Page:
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Civil Liberties and the Culture of War

by David Tykulsker

In protesting the deprivation of the most basic civil liberties of our South Asian, Arab and Muslim friends and neighbors, we must ask ourselves why these outrageous violations of domestic and international law have occurred. When members of our group posed this question to representative Congressman Anthony Wiener, he told us that it was simply an overzealous response to the events of September 11. But that relatively innocent explanation cannot explain the lies, the stonewalling and the renewed racial profiling that have accompanied these detentions. Rather, the true reason for what has occurred is that it is part and parcel of the Bush Administration's most important achievement, the massive intensification of the culture of war. And therefore to redress these wrongful detentions and prevent future detentions, it is imperative that we all seek to overcome this culture of war.

It is often said that truth is the first casualty of war. But civil liberties runs a very close second, especially in our own country. Back in our country's first decade, the Alien and Sedition Acts were used to imprison Congressmen, deport John Adams's political opponents and shut down newspapers in furtherance of the Adams administrations attempt to bring the country into war against revolutionary France. We would do well to remember to that this first attempt to limit the civil liberties of all, particularly immigrants, was ultimately defeated by a vital popular resistance.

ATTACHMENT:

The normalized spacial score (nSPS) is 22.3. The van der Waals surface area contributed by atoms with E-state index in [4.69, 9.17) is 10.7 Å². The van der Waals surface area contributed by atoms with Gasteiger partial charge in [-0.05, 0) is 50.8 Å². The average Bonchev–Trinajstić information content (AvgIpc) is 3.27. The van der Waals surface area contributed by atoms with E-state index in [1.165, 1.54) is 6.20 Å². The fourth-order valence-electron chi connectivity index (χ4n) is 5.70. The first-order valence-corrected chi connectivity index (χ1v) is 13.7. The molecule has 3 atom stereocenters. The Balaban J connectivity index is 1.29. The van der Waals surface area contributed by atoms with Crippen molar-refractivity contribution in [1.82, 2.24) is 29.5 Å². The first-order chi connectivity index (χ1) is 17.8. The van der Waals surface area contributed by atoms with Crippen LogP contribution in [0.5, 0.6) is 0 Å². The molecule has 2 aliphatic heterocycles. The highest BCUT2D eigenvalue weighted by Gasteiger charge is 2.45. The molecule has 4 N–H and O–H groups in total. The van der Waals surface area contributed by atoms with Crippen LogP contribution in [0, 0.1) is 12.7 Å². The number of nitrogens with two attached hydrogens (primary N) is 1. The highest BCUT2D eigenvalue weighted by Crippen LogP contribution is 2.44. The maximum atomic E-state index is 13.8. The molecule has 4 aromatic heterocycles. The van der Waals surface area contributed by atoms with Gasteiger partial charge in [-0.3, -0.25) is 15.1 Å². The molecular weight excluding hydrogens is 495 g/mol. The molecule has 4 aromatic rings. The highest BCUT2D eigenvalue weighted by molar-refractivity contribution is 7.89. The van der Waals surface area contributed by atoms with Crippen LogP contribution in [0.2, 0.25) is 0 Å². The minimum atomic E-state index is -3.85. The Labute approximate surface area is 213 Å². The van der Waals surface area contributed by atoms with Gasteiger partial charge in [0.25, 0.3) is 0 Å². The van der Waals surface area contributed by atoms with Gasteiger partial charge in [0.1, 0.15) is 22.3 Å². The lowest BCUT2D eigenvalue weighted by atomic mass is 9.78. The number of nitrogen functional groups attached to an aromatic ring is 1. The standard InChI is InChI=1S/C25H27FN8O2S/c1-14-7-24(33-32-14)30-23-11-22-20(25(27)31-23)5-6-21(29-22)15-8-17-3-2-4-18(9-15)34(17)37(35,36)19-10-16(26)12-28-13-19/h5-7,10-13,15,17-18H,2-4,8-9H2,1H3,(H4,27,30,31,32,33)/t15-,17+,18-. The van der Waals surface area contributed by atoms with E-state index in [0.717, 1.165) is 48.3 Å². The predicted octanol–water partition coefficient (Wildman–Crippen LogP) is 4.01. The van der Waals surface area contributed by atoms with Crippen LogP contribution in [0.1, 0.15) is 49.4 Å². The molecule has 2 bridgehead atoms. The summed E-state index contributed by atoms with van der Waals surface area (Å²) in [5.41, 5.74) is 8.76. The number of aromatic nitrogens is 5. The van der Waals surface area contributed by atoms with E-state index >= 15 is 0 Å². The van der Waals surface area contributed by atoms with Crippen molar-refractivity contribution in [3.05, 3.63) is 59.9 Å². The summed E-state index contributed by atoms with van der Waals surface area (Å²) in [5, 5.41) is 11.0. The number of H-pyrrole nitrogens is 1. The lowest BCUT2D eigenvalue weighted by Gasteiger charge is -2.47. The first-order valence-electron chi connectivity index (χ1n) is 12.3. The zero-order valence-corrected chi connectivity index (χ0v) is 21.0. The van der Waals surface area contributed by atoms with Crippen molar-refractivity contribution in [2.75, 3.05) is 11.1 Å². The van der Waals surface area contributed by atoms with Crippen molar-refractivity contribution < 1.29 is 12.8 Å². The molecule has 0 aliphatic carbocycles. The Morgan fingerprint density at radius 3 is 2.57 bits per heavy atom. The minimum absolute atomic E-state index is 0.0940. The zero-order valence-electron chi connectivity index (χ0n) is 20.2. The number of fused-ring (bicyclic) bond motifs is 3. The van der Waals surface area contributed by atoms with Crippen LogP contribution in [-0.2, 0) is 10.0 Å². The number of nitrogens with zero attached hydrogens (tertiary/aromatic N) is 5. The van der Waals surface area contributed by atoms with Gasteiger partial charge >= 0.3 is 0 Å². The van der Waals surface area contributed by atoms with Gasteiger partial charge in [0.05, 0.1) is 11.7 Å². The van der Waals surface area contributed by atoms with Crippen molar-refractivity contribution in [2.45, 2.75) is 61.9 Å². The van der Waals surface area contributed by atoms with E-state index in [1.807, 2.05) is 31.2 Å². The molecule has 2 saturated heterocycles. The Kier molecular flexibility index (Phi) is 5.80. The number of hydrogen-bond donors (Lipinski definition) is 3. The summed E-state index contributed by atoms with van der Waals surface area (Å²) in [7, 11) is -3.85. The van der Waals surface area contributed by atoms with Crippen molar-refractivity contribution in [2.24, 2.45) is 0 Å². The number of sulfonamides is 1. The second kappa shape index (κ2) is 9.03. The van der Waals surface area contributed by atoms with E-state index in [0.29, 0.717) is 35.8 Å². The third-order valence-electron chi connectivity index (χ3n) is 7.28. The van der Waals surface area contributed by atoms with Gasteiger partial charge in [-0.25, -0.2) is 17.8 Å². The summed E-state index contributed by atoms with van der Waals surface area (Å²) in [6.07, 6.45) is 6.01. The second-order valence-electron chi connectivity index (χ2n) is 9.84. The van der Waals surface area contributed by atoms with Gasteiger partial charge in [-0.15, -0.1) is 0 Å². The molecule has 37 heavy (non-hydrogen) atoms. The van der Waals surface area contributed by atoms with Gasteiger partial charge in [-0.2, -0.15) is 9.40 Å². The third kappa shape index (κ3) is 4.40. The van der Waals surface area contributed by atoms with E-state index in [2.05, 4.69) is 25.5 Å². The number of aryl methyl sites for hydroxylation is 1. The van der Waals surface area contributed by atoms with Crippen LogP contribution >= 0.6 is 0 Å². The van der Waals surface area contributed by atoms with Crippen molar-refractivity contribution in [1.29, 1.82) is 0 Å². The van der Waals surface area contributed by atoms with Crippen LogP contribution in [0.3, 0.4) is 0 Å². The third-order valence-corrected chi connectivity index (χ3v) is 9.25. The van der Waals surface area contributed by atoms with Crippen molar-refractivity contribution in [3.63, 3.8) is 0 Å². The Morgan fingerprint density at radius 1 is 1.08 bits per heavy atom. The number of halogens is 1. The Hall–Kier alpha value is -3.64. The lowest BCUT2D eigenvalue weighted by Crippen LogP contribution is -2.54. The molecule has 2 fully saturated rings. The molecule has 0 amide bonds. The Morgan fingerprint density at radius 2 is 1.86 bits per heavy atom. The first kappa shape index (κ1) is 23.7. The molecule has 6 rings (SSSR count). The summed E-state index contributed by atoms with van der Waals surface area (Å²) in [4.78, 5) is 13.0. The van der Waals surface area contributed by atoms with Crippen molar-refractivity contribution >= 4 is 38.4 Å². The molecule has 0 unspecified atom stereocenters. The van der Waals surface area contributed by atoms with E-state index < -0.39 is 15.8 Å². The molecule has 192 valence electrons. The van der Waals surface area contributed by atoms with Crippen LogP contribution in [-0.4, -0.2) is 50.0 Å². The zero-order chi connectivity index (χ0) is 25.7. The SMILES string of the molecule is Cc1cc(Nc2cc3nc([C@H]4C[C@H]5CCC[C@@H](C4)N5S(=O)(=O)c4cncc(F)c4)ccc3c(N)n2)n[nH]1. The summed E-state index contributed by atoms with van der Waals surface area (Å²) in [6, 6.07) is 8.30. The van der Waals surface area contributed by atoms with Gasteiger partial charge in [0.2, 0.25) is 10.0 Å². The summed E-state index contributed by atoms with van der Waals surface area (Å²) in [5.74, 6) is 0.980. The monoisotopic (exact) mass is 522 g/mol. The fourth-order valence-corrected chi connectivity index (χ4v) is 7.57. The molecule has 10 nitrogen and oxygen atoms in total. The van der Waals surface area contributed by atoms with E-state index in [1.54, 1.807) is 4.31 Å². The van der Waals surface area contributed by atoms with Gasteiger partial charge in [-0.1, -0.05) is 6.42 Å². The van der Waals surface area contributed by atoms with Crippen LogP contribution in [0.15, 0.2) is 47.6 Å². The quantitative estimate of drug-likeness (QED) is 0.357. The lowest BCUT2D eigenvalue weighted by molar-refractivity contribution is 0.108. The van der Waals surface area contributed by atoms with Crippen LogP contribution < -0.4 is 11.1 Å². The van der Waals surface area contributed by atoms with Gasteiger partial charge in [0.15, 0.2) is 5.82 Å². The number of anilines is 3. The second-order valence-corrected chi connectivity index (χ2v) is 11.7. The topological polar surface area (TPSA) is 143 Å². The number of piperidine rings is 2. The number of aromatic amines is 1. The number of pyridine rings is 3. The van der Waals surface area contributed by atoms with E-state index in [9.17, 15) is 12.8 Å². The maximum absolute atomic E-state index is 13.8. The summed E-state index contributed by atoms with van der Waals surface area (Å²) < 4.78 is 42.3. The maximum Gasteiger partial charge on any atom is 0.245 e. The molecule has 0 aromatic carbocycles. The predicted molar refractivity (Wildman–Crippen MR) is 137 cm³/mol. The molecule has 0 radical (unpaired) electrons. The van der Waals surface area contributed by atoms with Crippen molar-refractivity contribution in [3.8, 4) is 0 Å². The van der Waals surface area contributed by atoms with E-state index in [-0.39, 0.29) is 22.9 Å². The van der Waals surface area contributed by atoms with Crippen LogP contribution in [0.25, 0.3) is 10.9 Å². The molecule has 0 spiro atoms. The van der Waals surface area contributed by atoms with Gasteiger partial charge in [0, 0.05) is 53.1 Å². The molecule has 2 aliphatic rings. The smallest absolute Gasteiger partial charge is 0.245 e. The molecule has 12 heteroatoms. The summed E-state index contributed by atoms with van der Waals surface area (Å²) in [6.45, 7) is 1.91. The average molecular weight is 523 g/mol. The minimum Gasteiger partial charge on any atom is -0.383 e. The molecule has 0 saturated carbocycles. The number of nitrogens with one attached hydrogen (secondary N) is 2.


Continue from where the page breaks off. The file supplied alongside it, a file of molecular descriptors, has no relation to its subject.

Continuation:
As historian Eric Foner has pointed out, this pattern continued with subsequent 19th Century wars: "Although there had been sporadic persecution of the opponents of the Mexican war .... [in the Civil War] arbitrary arrests of by military authorities in the North numbered in the thousands, ranging from opposition newspaper editors and Democratic politicians to ordinary citizens."

Similarly in World War I, an official culture of war-making led to the pulverizing of the Wobblies, the suppression of periodicals like the Masses and Tom Watson's Monthly, mass deportations of non-citizens, and the banning of the speaking of German.

In the months prior to World War II, the most pro-labor President in our history Franklin Roosevelt routinely used the Army to smash strikes at war plants, invoking the need for preparedness. During that War, the government engaged in the infamous internment and dispossession of more than a hundred thousand Japanese-American citizens, as well as the less celebrated detentions without charges of thousands of Italian and German-Americans.

The banning of a legal political party and the criminalizing of dissent during the height of the Cold War are better known. In the 1960s, perhaps the time of greatest recent concern for civil liberties, J. Edgar Hoover's COINTELPRO and similar local attacks on the anti-war movement as well as the anti-war affiliated groups among people of color ranging from the Southern Christian Leadership Council to the American Indian Movement shows the continuing link between war and an authoritarian state.